Saturday , October 07, 2017 - 5:15 AM
When Kirt Nalder and Tyler Belliston mention they’ve moved three houses in the last three months, they get plenty of quizzical looks.
“In the beginning, when we told people we’re moving houses they thought, like, mobile homes, or those miniature houses, or that we were ‘moving’ them — you know, like, selling a lot of them,” said Belliston, of Ogden. “They didn’t understand what we meant.”
But the two men meant it literally. They’re moving houses — lifting them off their foundations, and relocating them.
For the past six years, Nalder and Belliston have been flipping houses and managing rental properties together. But in recent months they’ve found a new way to make a little money in real estate — buying houses for cheap and then moving them to a new location.
Nalder, of West Haven, says it all started in July when a real-estate coworker asked Nalder and Belliston to board up six vacant homes in an attempt to keep transients out. The houses — on 40th Street just above Riverdale Road, in South Ogden — had been scheduled to be demolished to make way for a new Young Automotive Group dealership on the land.
Nalder got to thinking, and contacted the auto dealer.
“I called them up and asked, ‘What are you going to do with those houses?’” Nalder recalls. “They said they were tearing them down, so I said, ‘Can I have them?’ ”
The company agreed, although the owners eventually requested a little compensation on each house.
Nalder and Belliston — who’d never tried to move a house before — then went about researching companies that specialize in that service. They found their match in Intermountain House and Structure Movers, a Hyrum-based company that relocates everything from houses to garages, barns, sheds and even playhouses.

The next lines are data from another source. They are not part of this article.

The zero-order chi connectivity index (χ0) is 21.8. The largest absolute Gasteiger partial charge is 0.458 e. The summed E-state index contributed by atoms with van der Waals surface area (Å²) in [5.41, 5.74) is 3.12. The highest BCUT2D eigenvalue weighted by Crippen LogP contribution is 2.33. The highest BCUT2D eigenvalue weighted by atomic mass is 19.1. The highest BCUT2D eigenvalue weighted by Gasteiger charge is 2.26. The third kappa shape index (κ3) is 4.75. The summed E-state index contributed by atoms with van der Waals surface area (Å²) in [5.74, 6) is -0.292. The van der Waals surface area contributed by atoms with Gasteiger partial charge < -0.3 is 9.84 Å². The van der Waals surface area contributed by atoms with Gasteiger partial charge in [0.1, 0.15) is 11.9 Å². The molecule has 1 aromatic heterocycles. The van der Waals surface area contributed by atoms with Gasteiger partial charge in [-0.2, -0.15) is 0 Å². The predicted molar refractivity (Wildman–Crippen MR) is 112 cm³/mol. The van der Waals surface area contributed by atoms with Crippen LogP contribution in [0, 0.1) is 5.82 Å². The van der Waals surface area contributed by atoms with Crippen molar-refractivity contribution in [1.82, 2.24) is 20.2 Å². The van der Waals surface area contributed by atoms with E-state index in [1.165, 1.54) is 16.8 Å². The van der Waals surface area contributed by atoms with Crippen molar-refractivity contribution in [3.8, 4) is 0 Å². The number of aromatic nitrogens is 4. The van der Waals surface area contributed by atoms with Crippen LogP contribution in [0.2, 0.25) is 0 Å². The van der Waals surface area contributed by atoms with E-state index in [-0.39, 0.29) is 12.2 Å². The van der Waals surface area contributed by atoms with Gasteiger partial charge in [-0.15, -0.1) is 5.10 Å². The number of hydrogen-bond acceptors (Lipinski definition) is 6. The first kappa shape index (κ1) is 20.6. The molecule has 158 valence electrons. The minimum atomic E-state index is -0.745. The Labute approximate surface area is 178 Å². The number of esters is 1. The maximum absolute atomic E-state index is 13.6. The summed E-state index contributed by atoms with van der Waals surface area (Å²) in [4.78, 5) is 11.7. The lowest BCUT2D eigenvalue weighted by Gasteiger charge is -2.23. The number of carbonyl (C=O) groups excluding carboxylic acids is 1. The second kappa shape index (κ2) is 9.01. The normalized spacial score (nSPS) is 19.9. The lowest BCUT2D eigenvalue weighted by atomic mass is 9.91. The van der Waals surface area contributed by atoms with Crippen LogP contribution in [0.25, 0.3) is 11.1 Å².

As it turned out, only half of the six houses were good candidates for a move, so Nalder and Belliston settled on the most promising three.
Next began the arduous task of looking for empty lots on which to relocate their newly acquired homes. They scoured Riverdale, Washington Terrace, Ogden and South Ogden for lots where the older homes would be a good fit. It wasn’t easy.
“The headache was finding the lots for the houses,” Belliston said. “The house mover said it was important to find a place as close as we can to the original site. We drove everything in the surrounding area, looking for lots.”
Eventually, Nalder and Belliston found just the right fits. Two of the houses were moved this summer — one to 5050 S. 150 East, in Washington Terrace; the other to 4829 S. 1700 West, in Riverdale. The final home was moved Saturday, Sept. 30, to 4936 S. 525 West, the Riverdale lot where the previous home was destroyed by a tornado.
Shavon Hill, who with her husband, Chad, owns Intermountain House and Structure Movers. They started their company in 2005 but their house-moving history goes back much further. Childhood friends since she was 8, Hill says she was 15 when Chad asked if she wanted to go watch him move a house.